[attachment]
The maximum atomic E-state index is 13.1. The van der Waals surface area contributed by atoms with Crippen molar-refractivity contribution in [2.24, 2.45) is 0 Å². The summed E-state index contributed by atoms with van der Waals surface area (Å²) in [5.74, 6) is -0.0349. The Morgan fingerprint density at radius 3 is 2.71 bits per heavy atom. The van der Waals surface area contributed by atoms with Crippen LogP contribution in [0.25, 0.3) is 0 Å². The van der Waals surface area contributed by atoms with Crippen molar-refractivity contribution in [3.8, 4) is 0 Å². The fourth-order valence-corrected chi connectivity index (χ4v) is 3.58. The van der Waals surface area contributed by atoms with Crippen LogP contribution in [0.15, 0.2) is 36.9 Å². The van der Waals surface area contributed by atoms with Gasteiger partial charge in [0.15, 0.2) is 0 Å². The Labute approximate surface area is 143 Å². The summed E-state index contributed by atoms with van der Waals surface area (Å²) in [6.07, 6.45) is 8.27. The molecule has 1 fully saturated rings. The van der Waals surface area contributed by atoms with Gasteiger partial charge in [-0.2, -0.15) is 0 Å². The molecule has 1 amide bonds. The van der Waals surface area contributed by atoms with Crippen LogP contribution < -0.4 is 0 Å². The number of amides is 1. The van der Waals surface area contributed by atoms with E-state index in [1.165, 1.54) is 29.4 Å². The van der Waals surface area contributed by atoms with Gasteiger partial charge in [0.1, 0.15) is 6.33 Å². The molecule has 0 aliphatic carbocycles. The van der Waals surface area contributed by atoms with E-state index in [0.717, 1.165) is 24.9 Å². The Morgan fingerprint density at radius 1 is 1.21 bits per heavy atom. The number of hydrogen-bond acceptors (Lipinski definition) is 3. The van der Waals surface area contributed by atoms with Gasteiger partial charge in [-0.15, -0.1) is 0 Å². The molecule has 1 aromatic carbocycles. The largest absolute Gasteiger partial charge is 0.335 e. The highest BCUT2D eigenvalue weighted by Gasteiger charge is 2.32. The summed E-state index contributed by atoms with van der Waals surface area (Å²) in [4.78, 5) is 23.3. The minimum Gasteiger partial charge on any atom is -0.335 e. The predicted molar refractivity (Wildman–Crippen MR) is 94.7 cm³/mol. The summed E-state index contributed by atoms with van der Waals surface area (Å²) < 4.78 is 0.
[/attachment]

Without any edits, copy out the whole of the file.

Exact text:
The maximum atomic E-state index is 13.1. The van der Waals surface area contributed by atoms with Crippen molar-refractivity contribution in [2.24, 2.45) is 0 Å². The summed E-state index contributed by atoms with van der Waals surface area (Å²) in [5.74, 6) is -0.0349. The Morgan fingerprint density at radius 3 is 2.71 bits per heavy atom. The van der Waals surface area contributed by atoms with Crippen LogP contribution in [0.25, 0.3) is 0 Å². The van der Waals surface area contributed by atoms with Crippen molar-refractivity contribution in [3.8, 4) is 0 Å². The fourth-order valence-corrected chi connectivity index (χ4v) is 3.58. The van der Waals surface area contributed by atoms with Crippen LogP contribution in [0.15, 0.2) is 36.9 Å². The van der Waals surface area contributed by atoms with Gasteiger partial charge in [0.15, 0.2) is 0 Å². The Labute approximate surface area is 143 Å². The summed E-state index contributed by atoms with van der Waals surface area (Å²) in [6.07, 6.45) is 8.27. The molecule has 1 fully saturated rings. The van der Waals surface area contributed by atoms with Gasteiger partial charge in [-0.2, -0.15) is 0 Å². The molecule has 1 amide bonds. The van der Waals surface area contributed by atoms with Crippen LogP contribution < -0.4 is 0 Å². The number of amides is 1. The van der Waals surface area contributed by atoms with E-state index in [1.165, 1.54) is 29.4 Å². The van der Waals surface area contributed by atoms with Gasteiger partial charge in [0.1, 0.15) is 6.33 Å². The molecule has 0 aliphatic carbocycles. The van der Waals surface area contributed by atoms with E-state index in [0.717, 1.165) is 24.9 Å². The Morgan fingerprint density at radius 1 is 1.21 bits per heavy atom. The number of hydrogen-bond acceptors (Lipinski definition) is 3. The van der Waals surface area contributed by atoms with Gasteiger partial charge in [-0.15, -0.1) is 0 Å². The molecule has 1 aromatic carbocycles. The largest absolute Gasteiger partial charge is 0.335 e. The highest BCUT2D eigenvalue weighted by Gasteiger charge is 2.32. The summed E-state index contributed by atoms with van der Waals surface area (Å²) in [4.78, 5) is 23.3. The minimum Gasteiger partial charge on any atom is -0.335 e. The predicted molar refractivity (Wildman–Crippen MR) is 94.7 cm³/mol. The summed E-state index contributed by atoms with van der Waals surface area (Å²) < 4.78 is 0.